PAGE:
There aren’t any acceptable alternatives are there? The escape route that appeals is out of the question. I can’t anticipate getting out that way. I’ve also been told I shouldn’t avoid my issues. At the same time I am apparently not stable enough to face my issues.

What does that even mean? After 121 therapy for 12 months plus 3 months of intensive group therapy in hospital, surely I’ve not got that much left that needs to be dealt with. I have talked about everything. There is nothing I haven’t talked to someone about at some point in the last year. I have no secrets left, none at all.

Maybe I’ve got therapy fatigue. I suppose that’s a thing. Perhaps I have reached the point at which I have to fully commit, or decide to disengage. I have been on the fence for a long time. At no time have I ever been 100% dedicated to recovering. There has always been a significant part of me that wants to self-destruct.

It doesn’t matter how much I interrogate it, that part obstructs my progress. There’s no denying it, no switching it off, it’s got the loudest voice. I can’t understand it, so I don’t know how I can change it. That means consequently I question whether there is any point in me continuing with therapy.

I like doing therapy. On the whole, it gives me some much needed breathing space. I get a lot of encouragement and support from my therapist. I trust her. I feel safe there. But I can’t keep going indefinitely. It exhausts me. Plus we’re running out of money.

We’ve got savings, but if I keep chewing through the nest egg we’ll never be able to buy a home again. If it were just me, I’d be alright with that. I’d only be impacting my own future. But that’s my wife’s future too, so I feel selfish throwing it all at therapy.

This has all left me in a dilemma. I read therapy books. I know it works if you really want it to and I know it takes a long time. It’s likely I’ll break down again if I don’t do something to stave it off. But then I wonder if that is likely to happen again anyway. I just wish I could be sure of something. Sure I’ll feel better, therapy will work, the drugs will work, I won’t have another breakdown, etc. I’m not religious, I don’t have a god to put my faith in. And I can’t find that faith in myself either.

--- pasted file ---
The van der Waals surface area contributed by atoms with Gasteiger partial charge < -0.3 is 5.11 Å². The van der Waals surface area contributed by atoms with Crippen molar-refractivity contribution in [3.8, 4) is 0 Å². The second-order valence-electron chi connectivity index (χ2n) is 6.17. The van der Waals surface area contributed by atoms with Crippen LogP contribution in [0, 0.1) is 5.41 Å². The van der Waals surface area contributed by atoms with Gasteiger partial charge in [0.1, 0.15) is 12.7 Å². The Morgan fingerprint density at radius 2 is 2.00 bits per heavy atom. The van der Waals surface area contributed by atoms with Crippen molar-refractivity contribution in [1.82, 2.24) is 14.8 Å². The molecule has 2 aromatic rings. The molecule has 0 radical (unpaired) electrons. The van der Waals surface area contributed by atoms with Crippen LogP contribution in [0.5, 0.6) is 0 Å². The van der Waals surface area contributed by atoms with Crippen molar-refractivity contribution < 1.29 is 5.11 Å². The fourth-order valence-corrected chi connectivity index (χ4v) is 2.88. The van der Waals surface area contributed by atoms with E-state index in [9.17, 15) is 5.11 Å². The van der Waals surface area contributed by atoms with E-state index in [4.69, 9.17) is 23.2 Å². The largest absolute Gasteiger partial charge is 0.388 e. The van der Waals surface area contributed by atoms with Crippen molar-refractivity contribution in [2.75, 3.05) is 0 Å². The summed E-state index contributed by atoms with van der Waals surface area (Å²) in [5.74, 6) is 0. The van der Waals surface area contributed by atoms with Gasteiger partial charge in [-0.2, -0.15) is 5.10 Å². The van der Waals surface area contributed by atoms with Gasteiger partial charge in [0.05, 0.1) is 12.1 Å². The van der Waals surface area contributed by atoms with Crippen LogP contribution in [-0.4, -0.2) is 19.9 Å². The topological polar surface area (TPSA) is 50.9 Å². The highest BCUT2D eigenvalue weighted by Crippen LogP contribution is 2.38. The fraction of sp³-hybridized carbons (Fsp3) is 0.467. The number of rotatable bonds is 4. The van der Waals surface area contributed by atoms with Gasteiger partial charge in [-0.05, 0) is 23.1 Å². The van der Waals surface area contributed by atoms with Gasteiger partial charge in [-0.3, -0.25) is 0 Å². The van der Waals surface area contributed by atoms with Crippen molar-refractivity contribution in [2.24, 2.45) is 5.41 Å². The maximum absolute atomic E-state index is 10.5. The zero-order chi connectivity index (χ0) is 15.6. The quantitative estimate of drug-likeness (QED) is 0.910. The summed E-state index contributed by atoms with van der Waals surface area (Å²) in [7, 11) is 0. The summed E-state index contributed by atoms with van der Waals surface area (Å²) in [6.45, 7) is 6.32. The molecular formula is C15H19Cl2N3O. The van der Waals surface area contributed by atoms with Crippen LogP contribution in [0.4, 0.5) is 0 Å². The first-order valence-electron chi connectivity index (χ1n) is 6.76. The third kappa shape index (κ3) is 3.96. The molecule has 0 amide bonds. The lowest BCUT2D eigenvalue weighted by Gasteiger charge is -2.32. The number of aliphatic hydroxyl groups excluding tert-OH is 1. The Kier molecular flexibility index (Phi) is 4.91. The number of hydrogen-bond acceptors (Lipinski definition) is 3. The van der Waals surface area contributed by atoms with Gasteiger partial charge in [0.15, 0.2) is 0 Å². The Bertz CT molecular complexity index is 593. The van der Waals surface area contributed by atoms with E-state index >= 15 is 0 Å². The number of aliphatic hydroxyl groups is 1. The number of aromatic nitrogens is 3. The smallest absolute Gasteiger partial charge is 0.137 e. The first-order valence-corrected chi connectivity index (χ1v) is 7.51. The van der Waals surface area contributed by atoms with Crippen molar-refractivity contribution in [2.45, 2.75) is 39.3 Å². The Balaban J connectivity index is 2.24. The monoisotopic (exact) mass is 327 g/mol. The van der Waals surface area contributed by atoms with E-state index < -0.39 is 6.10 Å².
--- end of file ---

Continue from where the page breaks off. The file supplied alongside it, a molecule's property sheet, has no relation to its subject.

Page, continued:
Photo credit: Matt Kowalcyzk, Creative Commons.


2 Comments Add yours

  1. mindfulaide says:

    This was a very raw post, very real. I can see your conflict and feel it too. I can understand your back and forth, it’s an internal conflict over your healing process. It sounds like you are in a place where psychiatrists aren’t covered by your health plan, but if you are in Canada or the UK I would suggest trying to find a psychiatrist who also does therapy as you wouldn’t need to pay out of pocket for that the way you do for a psychologist.

    My next suggestion is contacting your local universities and hospitals and trying to find lower cost therapies, or free studies/training sessions. Some places train students in therapy and this is free, I participated in a study last month that was 5 months long and my symptoms reduced dramatically.

    Since you trust your therapist, I would also talk to her about this problem, and see if she’d be willing to see you on a sliding scale, or if she could point you to people who cost less until you resolve your issues and can work again.

    Don’t feel guilty about taking the time to heal, but at the same time if you need to heal commit to it fully. That voice is there, and listen to it, but then say to it “I hear what you’re saying, I appreciate your input, but I want to be well” every time it pops up. There’s no point in trying to force it to be quiet, it is there. You don’t need to do what it says, but don’t ignore it, just acknowledge then move forward with healing. It is a hard path but you can do it! You’re not alone!


    1. Laura Black says:

      Thanks for the feedback and the advice. Also the reminder that I’m not the only one!

      Liked by 1 person

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